Charles Leclerc has admitted shock over the deficit to Max Verstappen following qualifying at the Japanese Grand Prix.
Last weekend in Singapore, Ferrari was the pick of the field, with Carlos Sainz leading Leclerc for a one-three finish for the Italian squad in qualifying.
This time around, however, Red Bull was back on form with Verstappen securing pole position amid little challenge, ending up 0.581s clear of P2 qualifier Oscar Piastri.
Leclerc is set to take the start of the Grand Prix in fourth place, sharing the second row with Lando Norris.
The deficit between Leclerc and pole-sitter Verstappen was almost seven-tenths of a second, leaving the Monegasque driver to admit amazement over the gap.
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‘It’s crazy,” Leclerc told media including RacingNews365.
“They’ve been on it straight from FP1, we understood there was quite a bit of work to do, especially in sector one, because in sector one we are losing most of the time we are losing around the lap.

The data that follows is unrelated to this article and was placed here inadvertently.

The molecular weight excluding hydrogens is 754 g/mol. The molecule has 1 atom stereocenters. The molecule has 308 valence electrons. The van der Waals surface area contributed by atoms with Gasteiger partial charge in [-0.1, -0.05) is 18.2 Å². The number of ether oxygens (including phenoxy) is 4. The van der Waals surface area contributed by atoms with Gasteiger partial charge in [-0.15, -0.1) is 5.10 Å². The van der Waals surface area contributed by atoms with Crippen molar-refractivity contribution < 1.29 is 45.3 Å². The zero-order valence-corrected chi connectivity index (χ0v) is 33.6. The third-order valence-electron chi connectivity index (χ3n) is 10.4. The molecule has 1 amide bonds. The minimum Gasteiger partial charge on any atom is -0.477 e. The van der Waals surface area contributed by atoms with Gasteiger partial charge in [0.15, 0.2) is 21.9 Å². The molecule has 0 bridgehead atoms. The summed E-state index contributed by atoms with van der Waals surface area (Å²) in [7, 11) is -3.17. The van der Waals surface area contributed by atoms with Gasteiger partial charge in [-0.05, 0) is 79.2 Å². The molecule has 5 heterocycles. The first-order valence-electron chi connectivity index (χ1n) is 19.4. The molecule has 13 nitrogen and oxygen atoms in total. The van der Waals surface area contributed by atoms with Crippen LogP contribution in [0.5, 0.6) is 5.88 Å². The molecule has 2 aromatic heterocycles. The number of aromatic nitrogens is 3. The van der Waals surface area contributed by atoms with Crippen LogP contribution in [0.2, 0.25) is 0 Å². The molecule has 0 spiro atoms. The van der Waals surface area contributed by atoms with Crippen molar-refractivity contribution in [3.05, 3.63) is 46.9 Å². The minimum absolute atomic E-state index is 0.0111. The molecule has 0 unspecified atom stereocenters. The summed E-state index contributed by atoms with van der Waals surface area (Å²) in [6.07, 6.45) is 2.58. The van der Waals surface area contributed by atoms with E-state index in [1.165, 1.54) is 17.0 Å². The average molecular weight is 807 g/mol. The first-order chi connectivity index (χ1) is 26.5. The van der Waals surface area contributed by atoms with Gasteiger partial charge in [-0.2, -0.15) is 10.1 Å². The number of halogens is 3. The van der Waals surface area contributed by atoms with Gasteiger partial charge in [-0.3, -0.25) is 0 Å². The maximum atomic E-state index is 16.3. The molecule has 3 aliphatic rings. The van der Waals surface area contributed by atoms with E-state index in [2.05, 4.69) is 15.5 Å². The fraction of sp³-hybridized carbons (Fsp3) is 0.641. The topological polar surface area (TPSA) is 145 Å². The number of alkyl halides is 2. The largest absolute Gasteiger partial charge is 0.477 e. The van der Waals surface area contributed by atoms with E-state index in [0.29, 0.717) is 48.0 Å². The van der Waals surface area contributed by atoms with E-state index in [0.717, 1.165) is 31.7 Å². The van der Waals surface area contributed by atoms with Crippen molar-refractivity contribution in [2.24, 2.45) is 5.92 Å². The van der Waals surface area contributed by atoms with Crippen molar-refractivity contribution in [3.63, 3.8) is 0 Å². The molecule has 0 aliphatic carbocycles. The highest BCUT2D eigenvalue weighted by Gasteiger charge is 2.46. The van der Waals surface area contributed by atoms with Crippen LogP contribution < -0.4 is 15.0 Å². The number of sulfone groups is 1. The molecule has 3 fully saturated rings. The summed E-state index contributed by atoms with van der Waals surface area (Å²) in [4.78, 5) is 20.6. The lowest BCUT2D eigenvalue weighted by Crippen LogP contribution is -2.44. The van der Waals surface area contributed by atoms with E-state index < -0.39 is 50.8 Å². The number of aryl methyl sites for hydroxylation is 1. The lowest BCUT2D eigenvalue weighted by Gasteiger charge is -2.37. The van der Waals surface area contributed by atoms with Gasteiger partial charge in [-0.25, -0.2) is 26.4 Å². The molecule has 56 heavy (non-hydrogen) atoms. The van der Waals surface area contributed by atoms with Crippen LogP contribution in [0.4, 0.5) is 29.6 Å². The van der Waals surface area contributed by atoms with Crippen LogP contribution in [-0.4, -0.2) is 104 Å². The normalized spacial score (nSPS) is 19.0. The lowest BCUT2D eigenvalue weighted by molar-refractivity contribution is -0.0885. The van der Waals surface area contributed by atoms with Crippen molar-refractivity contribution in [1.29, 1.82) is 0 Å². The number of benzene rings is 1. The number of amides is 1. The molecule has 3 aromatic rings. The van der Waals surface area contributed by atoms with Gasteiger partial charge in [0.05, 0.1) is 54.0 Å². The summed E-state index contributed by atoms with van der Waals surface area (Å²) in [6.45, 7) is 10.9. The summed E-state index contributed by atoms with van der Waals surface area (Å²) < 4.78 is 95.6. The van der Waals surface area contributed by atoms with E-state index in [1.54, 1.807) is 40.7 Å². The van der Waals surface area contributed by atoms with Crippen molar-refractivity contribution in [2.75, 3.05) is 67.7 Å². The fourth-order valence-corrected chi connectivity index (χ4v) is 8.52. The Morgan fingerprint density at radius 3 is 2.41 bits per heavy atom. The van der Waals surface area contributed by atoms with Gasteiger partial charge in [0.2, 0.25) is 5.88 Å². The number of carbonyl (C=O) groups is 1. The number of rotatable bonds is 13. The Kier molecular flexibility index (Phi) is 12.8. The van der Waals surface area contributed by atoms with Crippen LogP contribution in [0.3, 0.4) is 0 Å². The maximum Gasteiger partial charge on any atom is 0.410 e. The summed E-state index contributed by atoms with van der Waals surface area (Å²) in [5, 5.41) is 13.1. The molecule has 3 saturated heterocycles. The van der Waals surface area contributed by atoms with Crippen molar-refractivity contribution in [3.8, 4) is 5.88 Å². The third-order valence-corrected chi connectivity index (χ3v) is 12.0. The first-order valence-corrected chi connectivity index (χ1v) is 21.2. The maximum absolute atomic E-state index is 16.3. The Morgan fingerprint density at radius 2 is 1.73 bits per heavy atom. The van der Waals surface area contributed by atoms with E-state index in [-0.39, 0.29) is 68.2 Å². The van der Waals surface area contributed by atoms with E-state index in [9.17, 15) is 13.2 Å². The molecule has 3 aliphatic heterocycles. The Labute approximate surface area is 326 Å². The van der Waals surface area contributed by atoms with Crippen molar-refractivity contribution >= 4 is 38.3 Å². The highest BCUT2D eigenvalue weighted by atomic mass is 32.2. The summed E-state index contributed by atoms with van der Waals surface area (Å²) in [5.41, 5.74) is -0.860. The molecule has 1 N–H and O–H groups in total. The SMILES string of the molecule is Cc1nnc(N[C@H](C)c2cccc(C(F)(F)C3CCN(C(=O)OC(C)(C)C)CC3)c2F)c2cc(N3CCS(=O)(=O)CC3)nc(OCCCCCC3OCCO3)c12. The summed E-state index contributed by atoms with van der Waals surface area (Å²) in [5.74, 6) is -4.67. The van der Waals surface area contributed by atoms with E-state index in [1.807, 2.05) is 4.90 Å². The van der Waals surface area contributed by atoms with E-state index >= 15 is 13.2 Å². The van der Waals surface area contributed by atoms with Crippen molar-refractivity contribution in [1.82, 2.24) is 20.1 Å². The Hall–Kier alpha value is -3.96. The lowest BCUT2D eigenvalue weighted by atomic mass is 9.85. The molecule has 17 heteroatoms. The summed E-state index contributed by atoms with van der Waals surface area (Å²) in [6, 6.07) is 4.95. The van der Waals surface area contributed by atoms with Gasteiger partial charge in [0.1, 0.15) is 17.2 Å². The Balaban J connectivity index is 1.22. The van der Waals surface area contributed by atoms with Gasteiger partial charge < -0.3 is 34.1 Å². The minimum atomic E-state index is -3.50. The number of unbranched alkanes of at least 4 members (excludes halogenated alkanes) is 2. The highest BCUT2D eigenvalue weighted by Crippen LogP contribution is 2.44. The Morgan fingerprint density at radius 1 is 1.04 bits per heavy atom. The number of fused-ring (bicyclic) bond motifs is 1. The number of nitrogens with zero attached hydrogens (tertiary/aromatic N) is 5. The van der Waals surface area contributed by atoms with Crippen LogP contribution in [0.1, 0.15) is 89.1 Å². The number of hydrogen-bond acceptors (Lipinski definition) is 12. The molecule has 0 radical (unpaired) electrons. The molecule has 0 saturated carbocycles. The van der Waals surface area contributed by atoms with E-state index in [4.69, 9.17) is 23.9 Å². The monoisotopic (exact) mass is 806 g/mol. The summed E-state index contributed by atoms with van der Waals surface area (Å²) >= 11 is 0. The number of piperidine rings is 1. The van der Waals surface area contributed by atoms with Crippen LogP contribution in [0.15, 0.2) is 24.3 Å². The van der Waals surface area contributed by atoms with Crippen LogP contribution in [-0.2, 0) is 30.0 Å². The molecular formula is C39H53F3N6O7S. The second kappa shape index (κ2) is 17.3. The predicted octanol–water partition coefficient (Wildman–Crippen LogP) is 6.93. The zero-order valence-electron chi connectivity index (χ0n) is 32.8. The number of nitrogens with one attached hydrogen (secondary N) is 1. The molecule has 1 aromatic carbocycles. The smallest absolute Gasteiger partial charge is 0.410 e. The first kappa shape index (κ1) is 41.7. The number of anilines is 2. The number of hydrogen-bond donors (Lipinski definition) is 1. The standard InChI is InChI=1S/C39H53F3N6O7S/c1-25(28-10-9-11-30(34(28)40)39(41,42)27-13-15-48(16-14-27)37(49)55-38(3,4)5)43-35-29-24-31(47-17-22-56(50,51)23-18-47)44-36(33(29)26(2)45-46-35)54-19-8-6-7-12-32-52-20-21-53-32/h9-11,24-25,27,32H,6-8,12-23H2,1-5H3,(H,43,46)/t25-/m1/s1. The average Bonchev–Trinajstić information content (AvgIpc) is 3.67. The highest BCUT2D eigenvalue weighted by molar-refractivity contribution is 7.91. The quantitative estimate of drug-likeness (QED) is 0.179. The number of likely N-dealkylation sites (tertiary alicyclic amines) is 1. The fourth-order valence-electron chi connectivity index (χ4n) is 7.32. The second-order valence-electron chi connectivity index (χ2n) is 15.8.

"This we need to look into because it might help us to understand where we need to work and in which condition our car is weak at the moment.
“Also if you look at the McLaren, that’s where we’ve been struggling.
“On that lap in Q3, I did a really good sector one. But it’s still far off. We need to work on that.
“It feels amazing but it’s a bit disappointing when you finish such a great lap, you’re P4 and seven-tenths off too.
“It’s good but it would be more enjoyable if we were fighting for first position.”
Both McLarens managed to out-perform the Ferraris, with Piastri taking the best result of his rookie season in second place.
When asked if it would be difficult to overtake the Woking-based squad in the race, Leclerc said: "I think so.
“Our race pace is very similar to theirs, so [we need to] either [pass] at the start or through the strategy.”
However, one major factor that will be considered throughout the grid is the track temperature, with overheating tyres expected to play a part in the race.
“Especially with the extremely warm temperatures this year, the overheating is really, really bad,” Leclerc added.
“I expect it [the race] will be all about tyre management and the strategy.”